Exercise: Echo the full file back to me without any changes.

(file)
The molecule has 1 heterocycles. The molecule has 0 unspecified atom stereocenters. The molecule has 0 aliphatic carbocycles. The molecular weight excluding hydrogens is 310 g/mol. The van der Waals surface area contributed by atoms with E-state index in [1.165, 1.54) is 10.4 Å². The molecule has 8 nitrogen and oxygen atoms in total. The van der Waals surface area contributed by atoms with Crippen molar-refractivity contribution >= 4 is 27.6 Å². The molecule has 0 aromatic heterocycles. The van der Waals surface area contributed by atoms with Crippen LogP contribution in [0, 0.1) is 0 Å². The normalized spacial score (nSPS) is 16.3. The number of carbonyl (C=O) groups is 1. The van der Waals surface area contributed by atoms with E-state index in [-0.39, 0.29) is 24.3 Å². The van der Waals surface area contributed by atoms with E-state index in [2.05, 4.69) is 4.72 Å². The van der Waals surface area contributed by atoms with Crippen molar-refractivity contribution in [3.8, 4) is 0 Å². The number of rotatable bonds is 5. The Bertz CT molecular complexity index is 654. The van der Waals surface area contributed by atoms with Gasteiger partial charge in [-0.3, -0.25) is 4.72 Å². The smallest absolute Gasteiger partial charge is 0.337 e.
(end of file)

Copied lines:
The molecule has 1 heterocycles. The molecule has 0 unspecified atom stereocenters. The molecule has 0 aliphatic carbocycles. The molecular weight excluding hydrogens is 310 g/mol. The van der Waals surface area contributed by atoms with E-state index in [1.165, 1.54) is 10.4 Å². The molecule has 8 nitrogen and oxygen atoms in total. The van der Waals surface area contributed by atoms with Crippen molar-refractivity contribution >= 4 is 27.6 Å². The molecule has 0 aromatic heterocycles. The van der Waals surface area contributed by atoms with Crippen LogP contribution in [0, 0.1) is 0 Å². The normalized spacial score (nSPS) is 16.3. The number of carbonyl (C=O) groups is 1. The van der Waals surface area contributed by atoms with E-state index in [-0.39, 0.29) is 24.3 Å². The van der Waals surface area contributed by atoms with E-state index in [2.05, 4.69) is 4.72 Å². The van der Waals surface area contributed by atoms with Crippen molar-refractivity contribution in [3.8, 4) is 0 Å². The number of rotatable bonds is 5. The Bertz CT molecular complexity index is 654. The van der Waals surface area contributed by atoms with Gasteiger partial charge in [-0.3, -0.25) is 4.72 Å². The smallest absolute Gasteiger partial charge is 0.337 e.